When the Labor Party eventually regained office under McKell, defeating Alexander Mair and the UAP at the May 1941 election, Heffron was elevated to the ministry as Minister for National Emergency Services, charged with the implementation of the National Emergency Services Act, and the administration of National Emergency Services, New South Wales.[11] In this role he was responsible for the civil defence and air-raid precautions of New South Wales, which became increasingly more important after the entry of Japan in the Second World War in December 1941 and subsequent attacks on Australia on Darwin and Sydney in 1942. Serving until 8 June 1944, Heffron advocated public vigilance whilst in this portfolio, declaring: "We are living in a fool's paradise in Australia ... Many people have the idea that what is happening in other countries cannot happen here."[10]

Minister for Education[edit]

Appointed by McKell as Minister for Education, Heffron authored in 1946 a comprehensive policy for the New South Wales education system entitled: Tomorrow is Theirs: The Present and Future of Education in New South Wales.[12] As minister during the important post-war era of economic growth and infrastructure development, Heffron presided over the expansion in the number and facilities of the public schools in NSW, with enrollments in all areas doubling in size.[1] In November 1952 he appointed Harold Wyndham as the Director-General of Education,[13] and commissioned him to chair a committee tasked to completely review the Secondary education system in New South Wales and make recommendations for improvements. The committee's report, popularly referred to as "The Wyndham Report", was presented to Heffron in October 1957 and gave rise to the Public Education Act of 1961, being brought into effect in 1962, during Heffron's term as Premier.[14] Key amongst the changes was the objective of presenting all students with the opportunity to experience a wide range of subjects, including visual arts, industrial arts, music and drama, and a wide range of languages. The five-year secondary school system was abandoned in favour of adding another year to the course, with major state-wide external examinations at the end of the tenth (School Certificate) and the twelfth (Higher School Certificate) years of schooling.[14]

Heffron's reformist attitude in education also extended to the tertiary level, in which he intended to significantly expand NSW's capacity for higher-level learning. On 9 July 1946 he presented a proposal to the cabinet outlining the creation of a technological-based university in NSW, as a separate institution to the existing Sydney Technical College and a year later cabinet authorised the appointment of a Developmental Council, chaired by Heffron, to bring the new tertiary institution into existence. First meeting in August 1947, the council established all the guidelines and regulations that would set-up the future institution and by March 1948, 46 students had already enrolled to study.[15]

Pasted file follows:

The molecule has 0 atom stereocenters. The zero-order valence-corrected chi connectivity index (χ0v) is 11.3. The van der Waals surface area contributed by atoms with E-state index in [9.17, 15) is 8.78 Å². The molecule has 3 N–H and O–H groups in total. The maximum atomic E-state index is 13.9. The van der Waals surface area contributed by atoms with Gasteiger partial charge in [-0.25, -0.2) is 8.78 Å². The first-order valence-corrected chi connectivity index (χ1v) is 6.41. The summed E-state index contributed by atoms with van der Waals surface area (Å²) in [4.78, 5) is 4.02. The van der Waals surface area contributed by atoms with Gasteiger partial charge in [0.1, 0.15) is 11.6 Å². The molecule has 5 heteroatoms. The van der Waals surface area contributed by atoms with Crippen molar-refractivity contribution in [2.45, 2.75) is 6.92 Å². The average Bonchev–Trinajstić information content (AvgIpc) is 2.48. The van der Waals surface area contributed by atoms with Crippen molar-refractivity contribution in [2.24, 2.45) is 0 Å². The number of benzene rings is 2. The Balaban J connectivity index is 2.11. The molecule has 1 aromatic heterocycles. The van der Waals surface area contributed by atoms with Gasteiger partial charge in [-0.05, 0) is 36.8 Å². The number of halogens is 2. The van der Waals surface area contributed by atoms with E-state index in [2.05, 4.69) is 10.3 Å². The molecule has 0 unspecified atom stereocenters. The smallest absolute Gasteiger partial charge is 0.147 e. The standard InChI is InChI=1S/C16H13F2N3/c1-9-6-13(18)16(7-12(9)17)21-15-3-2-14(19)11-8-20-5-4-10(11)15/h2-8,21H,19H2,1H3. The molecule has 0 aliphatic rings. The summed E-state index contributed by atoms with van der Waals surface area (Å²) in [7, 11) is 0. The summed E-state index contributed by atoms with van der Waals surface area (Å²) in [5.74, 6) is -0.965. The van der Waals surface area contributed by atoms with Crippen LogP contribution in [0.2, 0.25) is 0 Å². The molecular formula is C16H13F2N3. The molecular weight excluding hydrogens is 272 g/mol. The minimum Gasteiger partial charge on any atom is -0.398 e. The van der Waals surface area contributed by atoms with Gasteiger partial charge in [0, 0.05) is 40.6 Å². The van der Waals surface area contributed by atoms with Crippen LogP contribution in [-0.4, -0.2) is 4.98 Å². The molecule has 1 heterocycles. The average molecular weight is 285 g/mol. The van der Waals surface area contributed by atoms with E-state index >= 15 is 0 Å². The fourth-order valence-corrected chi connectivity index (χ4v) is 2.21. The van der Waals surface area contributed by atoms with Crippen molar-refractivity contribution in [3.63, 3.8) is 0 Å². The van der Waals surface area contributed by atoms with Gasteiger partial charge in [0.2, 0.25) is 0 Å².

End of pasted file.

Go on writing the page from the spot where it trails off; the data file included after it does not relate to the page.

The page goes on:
Heffron (centre, beneath mantlepiece) at the New South Wales University of Technology council's first meeting in July 1949

This institution, now named the "New South Wales University of Technology", gained its statutory status through the enactment of 'New South Wales University of Technology Act 1949', which was carried by Heffron's firm support of its cause: "the Government ... is fully alive to the need in a democratic country to extend facilities to students who, for financial reasons, cannot attend present full-time university courses".[15] This was the first time that a second university was to be established in any Australian state. With the establishment of this institution receiving opposition by some areas in the media and conservatives, Heffron came to its defence in an article published in the Sydney Morning Herald on 4 May 1949, noting: "I feel that this new institution should be given time to prove its worth through the quality and work of its graduates".[15] In September 1958 Heffron moved the bill to change the name of the New South Wales University of Technology to the University of New South Wales following the recommendations of the Murray Report that had proposed the expansion of its focus from technology into such fields as medicine and arts. When several opposition MPs objected during debate on the basis of it posing a threat to the status of the University of Sydney, with one joking that it could be called "Heffron University", Heffron came to the defence of the university and dismissed the objections as "absurd".[15] In 1950 Heffron's seat of Botany was abolished and largely replaced by Maroubra, which he was subsequently elected to and would hold until his retirement in 1968.[16]